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It's no secret that the internet can be an overtly negative place to hang out sometimes and when it comes to bloggers and journalists, there's certainly no shortage of the angry critic. While several internet personalities are quite talented at implementing their perceived rage when approaching a review or retrospective I see no point in trying to do something that has been done before on countless prior occasions. Instead, I'd like to try things a little differently and speak up for the underdogs out there. For Your Re-Consideration is a (planned) series of overviews that highlights the brighter aspects of games, hardware and other things in nerd culture that seem to be the whipping boys in their respective fandoms. To be clear, these articles are not meant to be unbiased critiques, many of the negative attributes surrounding these subjects are well-known popular opinion. Instead, this is just an encouragement to give something another look.
After the release of the Sega Saturn, gamers eagerly awaited Sonic the Hedgehog's debut on the new 32-bit platform. Afterall, Sonic is Sega's mascot and it may be hard to remember sometimes but Sonic used to be a real big deal in the gaming world. Sonic the Hedgehog was an icon, one of gaming's largest franchises and most importantly he was a system seller. Many in the industry attribute the Sega Genesis' success to Sonic and if the Saturn was to succeed, it would need a new Sonic title to showcase the console's features just as the original game did in 1991. Despite launching the Saturn without the blue blur, Sega immediately went to work developing a new game that would do just that. that game was Sonic X-treme.
Sonic X-treme was being developed by Sega of America while Japan's Sonic Team was busy working on a new title called NiGHTS into Dreams... To say that Sonic X-treme went through a rough development cycle would be something of an understatement. Regardless, the title was canceled after multiple engine changes and other setbacks. This created a dilemma of sorts for Sega who had hoped to release a new Sonic title before Christmas in 1996. But Sega had already given the Sonic franchise to a little known developer in the U.K. by the name of Traveller's Tales and they were hard at work on a 3D Sonic title for the Genesis. Sega made the decision to release the title on both of their consoles with an enhanced version gracing the Saturn to fill the void left behind by Sonic X-treme.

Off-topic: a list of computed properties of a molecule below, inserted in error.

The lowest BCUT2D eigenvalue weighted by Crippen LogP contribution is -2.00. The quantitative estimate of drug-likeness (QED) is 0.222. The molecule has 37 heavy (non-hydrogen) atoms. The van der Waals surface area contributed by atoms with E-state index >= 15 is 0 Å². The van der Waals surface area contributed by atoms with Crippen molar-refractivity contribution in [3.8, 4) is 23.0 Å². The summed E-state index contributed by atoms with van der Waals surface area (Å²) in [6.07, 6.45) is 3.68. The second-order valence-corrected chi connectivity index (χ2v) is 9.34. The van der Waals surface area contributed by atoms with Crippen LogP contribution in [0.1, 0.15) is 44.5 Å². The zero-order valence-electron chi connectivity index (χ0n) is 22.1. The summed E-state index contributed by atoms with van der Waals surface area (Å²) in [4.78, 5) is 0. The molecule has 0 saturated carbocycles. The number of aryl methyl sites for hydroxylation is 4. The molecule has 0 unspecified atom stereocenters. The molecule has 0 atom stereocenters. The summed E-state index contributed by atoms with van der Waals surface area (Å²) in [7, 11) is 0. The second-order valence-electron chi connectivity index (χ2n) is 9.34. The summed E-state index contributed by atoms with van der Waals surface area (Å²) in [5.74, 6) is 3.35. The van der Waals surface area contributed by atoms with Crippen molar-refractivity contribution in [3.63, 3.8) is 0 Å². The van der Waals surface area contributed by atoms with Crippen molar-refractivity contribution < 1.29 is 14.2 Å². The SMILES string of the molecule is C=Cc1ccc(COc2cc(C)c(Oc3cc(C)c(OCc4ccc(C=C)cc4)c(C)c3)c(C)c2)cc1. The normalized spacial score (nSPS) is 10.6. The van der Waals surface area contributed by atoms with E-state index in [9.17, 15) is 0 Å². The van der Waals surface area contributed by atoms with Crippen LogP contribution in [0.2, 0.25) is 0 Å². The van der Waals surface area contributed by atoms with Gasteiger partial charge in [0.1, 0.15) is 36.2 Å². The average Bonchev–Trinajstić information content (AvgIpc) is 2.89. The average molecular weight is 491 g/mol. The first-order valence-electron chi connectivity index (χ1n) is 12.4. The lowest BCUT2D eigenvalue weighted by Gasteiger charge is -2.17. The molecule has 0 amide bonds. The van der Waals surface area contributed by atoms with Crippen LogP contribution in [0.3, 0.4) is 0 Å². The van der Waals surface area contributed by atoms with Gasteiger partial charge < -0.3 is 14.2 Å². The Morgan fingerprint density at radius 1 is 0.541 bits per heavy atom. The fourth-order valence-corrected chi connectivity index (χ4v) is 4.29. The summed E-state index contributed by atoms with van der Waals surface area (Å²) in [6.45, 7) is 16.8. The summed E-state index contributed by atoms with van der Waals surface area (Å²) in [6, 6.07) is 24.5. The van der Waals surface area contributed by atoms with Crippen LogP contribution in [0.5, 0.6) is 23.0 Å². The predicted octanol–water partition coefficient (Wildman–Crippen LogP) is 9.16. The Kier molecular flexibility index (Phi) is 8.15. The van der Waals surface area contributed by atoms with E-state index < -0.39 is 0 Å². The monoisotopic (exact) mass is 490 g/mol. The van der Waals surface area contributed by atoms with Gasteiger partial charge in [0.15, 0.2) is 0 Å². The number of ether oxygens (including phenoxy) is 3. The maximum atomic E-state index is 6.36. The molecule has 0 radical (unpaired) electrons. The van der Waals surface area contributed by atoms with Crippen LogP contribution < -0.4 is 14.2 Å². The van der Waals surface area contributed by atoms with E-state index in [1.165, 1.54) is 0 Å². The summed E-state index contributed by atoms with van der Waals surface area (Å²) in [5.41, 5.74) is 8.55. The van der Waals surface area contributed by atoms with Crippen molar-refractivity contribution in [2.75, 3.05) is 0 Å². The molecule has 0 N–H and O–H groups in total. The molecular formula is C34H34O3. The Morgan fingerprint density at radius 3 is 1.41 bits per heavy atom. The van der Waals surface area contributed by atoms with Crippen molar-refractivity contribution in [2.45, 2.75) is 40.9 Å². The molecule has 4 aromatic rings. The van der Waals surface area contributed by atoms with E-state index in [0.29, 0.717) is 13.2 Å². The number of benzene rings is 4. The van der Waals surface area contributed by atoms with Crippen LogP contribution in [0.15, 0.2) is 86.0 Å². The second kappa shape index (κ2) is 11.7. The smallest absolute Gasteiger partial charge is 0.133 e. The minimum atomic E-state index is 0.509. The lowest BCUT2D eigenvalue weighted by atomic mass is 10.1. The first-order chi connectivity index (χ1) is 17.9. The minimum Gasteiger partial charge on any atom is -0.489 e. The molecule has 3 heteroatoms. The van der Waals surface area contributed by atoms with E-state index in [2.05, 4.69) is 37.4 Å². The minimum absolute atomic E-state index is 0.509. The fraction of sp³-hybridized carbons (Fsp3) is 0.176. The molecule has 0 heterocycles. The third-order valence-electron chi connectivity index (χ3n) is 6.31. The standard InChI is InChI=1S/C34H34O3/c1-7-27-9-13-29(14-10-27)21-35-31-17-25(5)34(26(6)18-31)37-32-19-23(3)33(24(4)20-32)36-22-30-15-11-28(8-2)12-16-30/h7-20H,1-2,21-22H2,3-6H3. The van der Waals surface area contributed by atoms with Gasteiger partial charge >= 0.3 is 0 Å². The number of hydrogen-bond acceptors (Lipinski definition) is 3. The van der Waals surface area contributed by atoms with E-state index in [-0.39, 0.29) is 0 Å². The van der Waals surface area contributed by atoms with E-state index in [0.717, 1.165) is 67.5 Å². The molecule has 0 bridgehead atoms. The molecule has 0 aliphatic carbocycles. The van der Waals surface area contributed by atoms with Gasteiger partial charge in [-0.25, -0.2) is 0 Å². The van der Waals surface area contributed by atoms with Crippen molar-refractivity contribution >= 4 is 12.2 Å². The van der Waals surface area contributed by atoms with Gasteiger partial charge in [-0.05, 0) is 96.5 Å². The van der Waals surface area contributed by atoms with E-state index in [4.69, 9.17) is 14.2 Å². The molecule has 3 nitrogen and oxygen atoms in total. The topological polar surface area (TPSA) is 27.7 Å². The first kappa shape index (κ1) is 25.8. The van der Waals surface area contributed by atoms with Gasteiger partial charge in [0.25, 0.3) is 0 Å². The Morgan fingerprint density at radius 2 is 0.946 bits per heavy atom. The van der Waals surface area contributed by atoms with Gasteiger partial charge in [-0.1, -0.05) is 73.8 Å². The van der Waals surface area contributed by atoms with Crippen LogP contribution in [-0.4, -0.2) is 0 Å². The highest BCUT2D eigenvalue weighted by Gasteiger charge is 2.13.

Sonic 3D Blast was released at the end of 1996 and the title was polarizing for fans and critics alike. I've always been a huge Sonic fan and the prospect of playing a new Sonic game, especially one that was seemingly "next-gen", was enticing to say the least. The fact that Sonic's latest adventure didn't require the purchase of a Saturn was another selling point because I wouldn't obtain one until 2001. Instead, I was more than happy to play 3D Blast on the Genesis and when I first booted up that cartridge I was treated to one of my favourite Sonic games ever.
Sonic 3D Blast features what are likely the most stunning visuals the Genesis could ever produce. Traveller's Tales used pre-rendered cgi models (similar to Donkey Kong Country on the SNES) to great effect. For the first time ever Sonic's world is fully realized in 3D and it was positively awe-inspiring. The zones were colourful and vibrant, the character models were very animated and the world seemed alive. Also deserving of mention is the soundtrack, the music arranged for 3D Blast is some of the best the series has ever seen and shouldn't be overlooked for any reason.
Of course, moving into the 3D space meant some game changers for Sonic. The development team uses the 3D environments to great effect to create some really inspired level designs. Frequently you'll be able to see secrets and hidden areas above or below your location but you'll be unable to reach them. This game also features the introduction of Sonic's homing attack (called his blast attack at the time) which would become a series mainstay in the future, but unlike later games in the series it isn't available to the player all of the time. This helps to keep the player from using the attack as a crutch, forcing them to use precision in every encounter. And you will encounter enemies, because unlike previous titles in the series Sonic will need to actively pursue and destroy robots as a necessary objective before proceeding in the level.
The game features a wide variety of locations, many of which are seemingly based on previous zones in the series. But you'll feel like you're experiencing the series all over again when you witness the worlds in 3D for the first time. Moving in all directions opens the game space up to more exploration without sacrificing the sense of speed from the originals. The player will also have to move quickly and deliberately throughout the game while being mindful of their surroundings. Nowhere is this more true than during the game's fantastic boss encounters with Dr. Robotnik. The game's boss battles are very intense and moving carefully while dodging projectiles and assaults can be tricky, but success is made all the more rewarding.
Sonic 3D Blast is something of a unique entry in the series. It's status in the gaming community no doubt stems from how different it is from all the other Sonic titles. However, upon further inspection I'm certain you'll see just how much has managed to stay the same for Sonic in his transition into 3D. Perhaps the game's place in history is deserved but things always look different in hindsight. If you find the opportunity, give Sonic 3D Blast another chance and give it some Re-Consideration.
Sonic 3D Blast is available on the Wii Virtual Console for 800 points & on PC through Steam for $4.99. This article was written after having played the title again on Wii.